On Judge Palulekh’s code of ethics
On the eve of the hearing of an appeal by activist Yury Rubtsou, who was convicted on criminal charges of “insulting the judge”, human rights activists draw attention to the identity of the “victim” in the case – Judge Kiryl Palulekh of the Court of Minsk’s Savetski district.
The charges stemmed from a statement of the Savetski District Court Judge Kiryl Palulekh, who claimed that during the consideration of an administrative case on 28 April the activist allegedly insulted the judge by using offensive words.
Human rights activists of the HRC “Viasna” stress that in assessing the hearing of the administrative case against Yury Rubtsou it is important to remember the following. According to the Constitution of the Republic of Belarus and the Code on Judicial System and the Status of Judges (in particular Art. 89), the judge in the exercise of justice should ensure the protection of the legitimate rights and freedoms of citizens, as well as demonstrate a high standard of judicial activity, to be fair, impartial and strictly follow the provisions of the Code of Judicial Honor of the Republic of Belarus.
In this case, Mr. Rubtsou was brought to the courtroom in a way that offended his human dignity and honor. And according to human rights activists, as well as to Yury Rubtsou himself, no measures were taken by Judge Palulekh to protect his legitimate rights and interests.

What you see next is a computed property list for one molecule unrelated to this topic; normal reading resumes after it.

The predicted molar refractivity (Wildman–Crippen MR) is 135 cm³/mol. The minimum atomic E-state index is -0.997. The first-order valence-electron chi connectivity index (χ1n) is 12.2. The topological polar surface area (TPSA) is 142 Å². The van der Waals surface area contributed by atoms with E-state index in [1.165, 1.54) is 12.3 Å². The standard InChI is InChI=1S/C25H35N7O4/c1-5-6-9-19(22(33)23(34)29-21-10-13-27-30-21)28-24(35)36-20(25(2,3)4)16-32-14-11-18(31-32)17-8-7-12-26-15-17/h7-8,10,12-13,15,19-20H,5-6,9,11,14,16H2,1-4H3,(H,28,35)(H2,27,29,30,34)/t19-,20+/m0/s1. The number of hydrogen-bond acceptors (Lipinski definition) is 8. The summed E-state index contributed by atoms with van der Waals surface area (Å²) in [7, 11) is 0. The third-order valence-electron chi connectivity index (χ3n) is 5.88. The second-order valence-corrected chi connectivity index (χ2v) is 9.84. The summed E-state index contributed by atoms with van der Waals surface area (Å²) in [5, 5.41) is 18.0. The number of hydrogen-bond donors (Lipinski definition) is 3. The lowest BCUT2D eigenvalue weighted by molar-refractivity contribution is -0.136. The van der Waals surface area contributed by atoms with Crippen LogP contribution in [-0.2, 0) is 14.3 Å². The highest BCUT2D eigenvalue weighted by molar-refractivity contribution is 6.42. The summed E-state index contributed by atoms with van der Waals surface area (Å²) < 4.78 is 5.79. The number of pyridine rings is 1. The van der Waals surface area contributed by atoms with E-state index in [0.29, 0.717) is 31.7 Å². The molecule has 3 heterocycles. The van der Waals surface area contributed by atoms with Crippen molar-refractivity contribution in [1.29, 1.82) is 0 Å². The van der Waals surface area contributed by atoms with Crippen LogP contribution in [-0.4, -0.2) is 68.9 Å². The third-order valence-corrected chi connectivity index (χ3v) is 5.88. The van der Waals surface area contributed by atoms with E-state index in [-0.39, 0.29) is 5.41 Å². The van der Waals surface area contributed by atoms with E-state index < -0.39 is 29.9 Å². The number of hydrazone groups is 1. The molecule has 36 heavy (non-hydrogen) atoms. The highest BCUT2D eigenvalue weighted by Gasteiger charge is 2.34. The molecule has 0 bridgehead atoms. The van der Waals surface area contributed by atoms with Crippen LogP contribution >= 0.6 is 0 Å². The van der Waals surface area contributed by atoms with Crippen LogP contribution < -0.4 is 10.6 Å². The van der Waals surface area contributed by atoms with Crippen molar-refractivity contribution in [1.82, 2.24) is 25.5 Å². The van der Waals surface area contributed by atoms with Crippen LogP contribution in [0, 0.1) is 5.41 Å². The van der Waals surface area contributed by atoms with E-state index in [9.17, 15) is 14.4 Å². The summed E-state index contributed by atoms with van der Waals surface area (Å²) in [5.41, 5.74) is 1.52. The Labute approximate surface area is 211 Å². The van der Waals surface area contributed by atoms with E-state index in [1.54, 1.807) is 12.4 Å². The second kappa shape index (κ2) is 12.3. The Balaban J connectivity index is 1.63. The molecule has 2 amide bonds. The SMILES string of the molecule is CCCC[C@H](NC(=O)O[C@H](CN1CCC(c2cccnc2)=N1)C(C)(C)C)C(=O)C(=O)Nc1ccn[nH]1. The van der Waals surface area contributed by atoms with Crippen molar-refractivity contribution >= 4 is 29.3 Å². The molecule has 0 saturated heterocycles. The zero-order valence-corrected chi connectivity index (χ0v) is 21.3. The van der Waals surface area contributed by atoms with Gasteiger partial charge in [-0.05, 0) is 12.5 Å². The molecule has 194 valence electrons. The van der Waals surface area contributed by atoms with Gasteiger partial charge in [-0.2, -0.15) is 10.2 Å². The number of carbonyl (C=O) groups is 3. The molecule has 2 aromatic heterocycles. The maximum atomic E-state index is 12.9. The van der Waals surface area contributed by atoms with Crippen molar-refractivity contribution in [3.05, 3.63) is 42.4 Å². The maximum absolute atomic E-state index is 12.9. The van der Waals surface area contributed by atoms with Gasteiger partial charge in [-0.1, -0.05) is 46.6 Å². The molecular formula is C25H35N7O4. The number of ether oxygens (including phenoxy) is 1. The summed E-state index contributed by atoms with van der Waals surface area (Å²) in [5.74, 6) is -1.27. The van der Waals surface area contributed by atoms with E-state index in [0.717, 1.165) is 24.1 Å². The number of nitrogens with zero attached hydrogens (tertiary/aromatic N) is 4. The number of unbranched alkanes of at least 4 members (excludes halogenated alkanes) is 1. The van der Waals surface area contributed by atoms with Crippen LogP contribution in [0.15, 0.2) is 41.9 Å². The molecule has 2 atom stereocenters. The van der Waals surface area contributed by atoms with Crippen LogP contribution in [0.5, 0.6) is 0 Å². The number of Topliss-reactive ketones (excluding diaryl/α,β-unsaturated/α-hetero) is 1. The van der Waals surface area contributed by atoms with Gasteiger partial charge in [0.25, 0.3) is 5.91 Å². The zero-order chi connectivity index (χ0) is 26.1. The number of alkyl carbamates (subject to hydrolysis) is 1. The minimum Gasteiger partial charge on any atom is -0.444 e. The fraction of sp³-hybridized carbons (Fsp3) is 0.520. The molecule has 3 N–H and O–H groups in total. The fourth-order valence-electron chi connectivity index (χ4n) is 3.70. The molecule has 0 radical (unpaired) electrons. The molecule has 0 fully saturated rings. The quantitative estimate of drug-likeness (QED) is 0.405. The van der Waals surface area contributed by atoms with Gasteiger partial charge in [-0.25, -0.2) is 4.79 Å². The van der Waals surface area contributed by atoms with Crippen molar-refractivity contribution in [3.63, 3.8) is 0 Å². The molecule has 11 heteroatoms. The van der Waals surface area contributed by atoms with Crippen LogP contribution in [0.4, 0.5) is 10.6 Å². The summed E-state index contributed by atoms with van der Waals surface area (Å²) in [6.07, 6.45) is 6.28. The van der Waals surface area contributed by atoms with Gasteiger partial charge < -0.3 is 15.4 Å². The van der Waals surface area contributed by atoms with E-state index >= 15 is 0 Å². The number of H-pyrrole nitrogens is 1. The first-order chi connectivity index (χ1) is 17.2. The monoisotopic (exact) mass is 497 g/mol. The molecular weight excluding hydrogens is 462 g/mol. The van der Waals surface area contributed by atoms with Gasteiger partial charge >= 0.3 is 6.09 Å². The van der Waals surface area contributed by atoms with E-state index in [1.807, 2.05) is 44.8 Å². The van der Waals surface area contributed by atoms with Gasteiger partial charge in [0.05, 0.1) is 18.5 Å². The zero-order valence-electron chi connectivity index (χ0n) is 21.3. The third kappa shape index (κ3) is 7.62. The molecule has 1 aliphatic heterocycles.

Perhaps the young judge could have forgotten about the Constitution or other laws. However, how could he ignore such a document as a judicial code of conduct, which he, of course, had to keep in mind when carrying out his judicial activity?
The Human Rights Center “Viasna” believes that when hearing Yury Rubtsou’s appeal the Minsk City Court should take into account the above circumstances.
“The court of appeals should assess all these facts together, as the court of first instance just did not give an assessment to what could force Mr. Rubtsou to express the evaluation of the judicial system of the Republic of Belarus, which he did. And he does not deny that he said it,” says deputy chairman of “Viasna” Valiantsin Stefanovich. “And you have to understand that Mr. Rubtsou, who had been arbitrarily detained during an authorized event and brought to the courtroom in this way, had no reason to trust either what was happening during his trial or the judicial system in general. To all, he had no glasses and could not read the case file. All these factors require legal assessment by the court of appeals, and we hope that it will be given.”
According to the human rights activist, Yury Rubtsou had no reason to conclude that judge Palulekh would behave as required by the code of his profession, where it is written how a judge shall conduct a hearing. “Obviously, what it says was in no way observed during the consideration of the case. What is there to say, if a person was in this way brought to the courtroom, and it did not surprise the judge, did not cause any questions. And, above all, he did not take any steps to somehow change the situation,” says Valiantsin Stefanovich.